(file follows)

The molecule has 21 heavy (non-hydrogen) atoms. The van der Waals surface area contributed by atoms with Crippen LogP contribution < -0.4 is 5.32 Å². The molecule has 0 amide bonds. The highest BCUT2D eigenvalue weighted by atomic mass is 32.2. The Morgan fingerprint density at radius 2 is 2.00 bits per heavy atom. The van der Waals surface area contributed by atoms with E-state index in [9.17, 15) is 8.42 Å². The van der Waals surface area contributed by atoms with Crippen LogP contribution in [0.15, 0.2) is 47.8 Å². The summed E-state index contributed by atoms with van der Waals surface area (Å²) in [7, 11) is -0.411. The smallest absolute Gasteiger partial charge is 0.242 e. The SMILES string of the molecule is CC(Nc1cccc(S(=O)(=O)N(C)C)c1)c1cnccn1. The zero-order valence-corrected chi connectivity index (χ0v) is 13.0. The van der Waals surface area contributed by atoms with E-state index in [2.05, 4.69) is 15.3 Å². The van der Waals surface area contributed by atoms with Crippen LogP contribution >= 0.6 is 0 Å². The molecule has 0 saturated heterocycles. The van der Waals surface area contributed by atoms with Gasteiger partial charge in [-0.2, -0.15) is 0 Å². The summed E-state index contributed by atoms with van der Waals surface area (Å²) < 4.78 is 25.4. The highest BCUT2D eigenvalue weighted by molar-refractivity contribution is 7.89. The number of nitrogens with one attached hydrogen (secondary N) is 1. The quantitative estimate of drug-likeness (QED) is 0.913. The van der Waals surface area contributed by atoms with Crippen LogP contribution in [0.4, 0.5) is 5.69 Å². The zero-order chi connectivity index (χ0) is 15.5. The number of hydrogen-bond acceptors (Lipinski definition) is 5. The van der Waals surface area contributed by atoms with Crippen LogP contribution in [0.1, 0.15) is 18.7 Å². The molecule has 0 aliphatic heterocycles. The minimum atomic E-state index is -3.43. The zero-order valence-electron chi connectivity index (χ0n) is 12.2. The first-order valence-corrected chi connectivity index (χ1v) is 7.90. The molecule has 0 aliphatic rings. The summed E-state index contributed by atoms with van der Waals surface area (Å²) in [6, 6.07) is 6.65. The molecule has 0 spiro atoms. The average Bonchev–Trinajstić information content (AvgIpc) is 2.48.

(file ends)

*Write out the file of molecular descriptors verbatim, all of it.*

The molecule has 21 heavy (non-hydrogen) atoms. The van der Waals surface area contributed by atoms with Crippen LogP contribution < -0.4 is 5.32 Å². The molecule has 0 amide bonds. The highest BCUT2D eigenvalue weighted by atomic mass is 32.2. The Morgan fingerprint density at radius 2 is 2.00 bits per heavy atom. The van der Waals surface area contributed by atoms with E-state index in [9.17, 15) is 8.42 Å². The van der Waals surface area contributed by atoms with Crippen LogP contribution in [0.15, 0.2) is 47.8 Å². The summed E-state index contributed by atoms with van der Waals surface area (Å²) in [7, 11) is -0.411. The smallest absolute Gasteiger partial charge is 0.242 e. The SMILES string of the molecule is CC(Nc1cccc(S(=O)(=O)N(C)C)c1)c1cnccn1. The zero-order valence-corrected chi connectivity index (χ0v) is 13.0. The van der Waals surface area contributed by atoms with E-state index in [2.05, 4.69) is 15.3 Å². The van der Waals surface area contributed by atoms with Crippen LogP contribution >= 0.6 is 0 Å². The molecule has 0 saturated heterocycles. The van der Waals surface area contributed by atoms with Gasteiger partial charge in [-0.2, -0.15) is 0 Å². The summed E-state index contributed by atoms with van der Waals surface area (Å²) < 4.78 is 25.4. The highest BCUT2D eigenvalue weighted by molar-refractivity contribution is 7.89. The number of nitrogens with one attached hydrogen (secondary N) is 1. The quantitative estimate of drug-likeness (QED) is 0.913. The van der Waals surface area contributed by atoms with Crippen LogP contribution in [0.4, 0.5) is 5.69 Å². The zero-order chi connectivity index (χ0) is 15.5. The number of hydrogen-bond acceptors (Lipinski definition) is 5. The van der Waals surface area contributed by atoms with Crippen LogP contribution in [0.1, 0.15) is 18.7 Å². The molecule has 0 aliphatic heterocycles. The minimum atomic E-state index is -3.43. The zero-order valence-electron chi connectivity index (χ0n) is 12.2. The first-order valence-corrected chi connectivity index (χ1v) is 7.90. The molecule has 0 aliphatic rings. The summed E-state index contributed by atoms with van der Waals surface area (Å²) in [6, 6.07) is 6.65. The molecule has 0 spiro atoms. The average Bonchev–Trinajstić information content (AvgIpc) is 2.48.